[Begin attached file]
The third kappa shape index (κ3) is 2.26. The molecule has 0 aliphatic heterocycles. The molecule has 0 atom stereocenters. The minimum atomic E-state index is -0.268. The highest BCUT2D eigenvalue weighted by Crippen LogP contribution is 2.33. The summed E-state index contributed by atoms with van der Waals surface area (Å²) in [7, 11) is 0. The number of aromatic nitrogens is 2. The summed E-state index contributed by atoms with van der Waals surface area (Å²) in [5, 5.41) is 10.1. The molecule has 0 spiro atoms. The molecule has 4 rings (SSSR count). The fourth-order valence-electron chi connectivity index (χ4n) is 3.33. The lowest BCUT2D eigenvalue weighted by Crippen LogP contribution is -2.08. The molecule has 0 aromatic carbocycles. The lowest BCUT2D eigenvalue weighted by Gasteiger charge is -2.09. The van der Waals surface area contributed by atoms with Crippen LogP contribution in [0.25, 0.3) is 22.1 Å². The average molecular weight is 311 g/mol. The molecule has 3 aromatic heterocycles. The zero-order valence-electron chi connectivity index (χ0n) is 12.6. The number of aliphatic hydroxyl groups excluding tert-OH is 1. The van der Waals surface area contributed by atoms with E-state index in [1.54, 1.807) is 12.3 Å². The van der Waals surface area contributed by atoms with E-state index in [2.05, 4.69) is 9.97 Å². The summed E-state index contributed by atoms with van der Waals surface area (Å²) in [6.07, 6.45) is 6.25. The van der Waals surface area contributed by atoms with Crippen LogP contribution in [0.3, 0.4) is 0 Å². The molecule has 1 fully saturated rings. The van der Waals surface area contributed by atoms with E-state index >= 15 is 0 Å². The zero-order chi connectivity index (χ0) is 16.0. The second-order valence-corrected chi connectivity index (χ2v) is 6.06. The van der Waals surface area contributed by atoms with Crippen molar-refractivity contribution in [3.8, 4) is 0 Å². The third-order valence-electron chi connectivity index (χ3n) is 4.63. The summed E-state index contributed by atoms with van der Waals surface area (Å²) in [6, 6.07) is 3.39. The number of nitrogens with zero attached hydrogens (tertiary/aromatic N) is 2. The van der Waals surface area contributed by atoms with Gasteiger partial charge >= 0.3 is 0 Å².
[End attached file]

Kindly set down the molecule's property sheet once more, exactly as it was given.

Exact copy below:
The third kappa shape index (κ3) is 2.26. The molecule has 0 aliphatic heterocycles. The molecule has 0 atom stereocenters. The minimum atomic E-state index is -0.268. The highest BCUT2D eigenvalue weighted by Crippen LogP contribution is 2.33. The summed E-state index contributed by atoms with van der Waals surface area (Å²) in [7, 11) is 0. The number of aromatic nitrogens is 2. The summed E-state index contributed by atoms with van der Waals surface area (Å²) in [5, 5.41) is 10.1. The molecule has 0 spiro atoms. The molecule has 4 rings (SSSR count). The fourth-order valence-electron chi connectivity index (χ4n) is 3.33. The lowest BCUT2D eigenvalue weighted by Crippen LogP contribution is -2.08. The molecule has 0 aromatic carbocycles. The lowest BCUT2D eigenvalue weighted by Gasteiger charge is -2.09. The van der Waals surface area contributed by atoms with Crippen LogP contribution in [0.25, 0.3) is 22.1 Å². The average molecular weight is 311 g/mol. The molecule has 3 aromatic heterocycles. The zero-order valence-electron chi connectivity index (χ0n) is 12.6. The number of aliphatic hydroxyl groups excluding tert-OH is 1. The van der Waals surface area contributed by atoms with E-state index in [1.54, 1.807) is 12.3 Å². The van der Waals surface area contributed by atoms with E-state index in [2.05, 4.69) is 9.97 Å². The summed E-state index contributed by atoms with van der Waals surface area (Å²) in [6.07, 6.45) is 6.25. The van der Waals surface area contributed by atoms with Crippen LogP contribution in [0.3, 0.4) is 0 Å². The molecule has 1 fully saturated rings. The van der Waals surface area contributed by atoms with E-state index >= 15 is 0 Å². The zero-order chi connectivity index (χ0) is 16.0. The second-order valence-corrected chi connectivity index (χ2v) is 6.06. The van der Waals surface area contributed by atoms with Crippen molar-refractivity contribution in [3.8, 4) is 0 Å². The third-order valence-electron chi connectivity index (χ3n) is 4.63. The summed E-state index contributed by atoms with van der Waals surface area (Å²) in [6, 6.07) is 3.39. The number of nitrogens with zero attached hydrogens (tertiary/aromatic N) is 2. The van der Waals surface area contributed by atoms with Gasteiger partial charge >= 0.3 is 0 Å².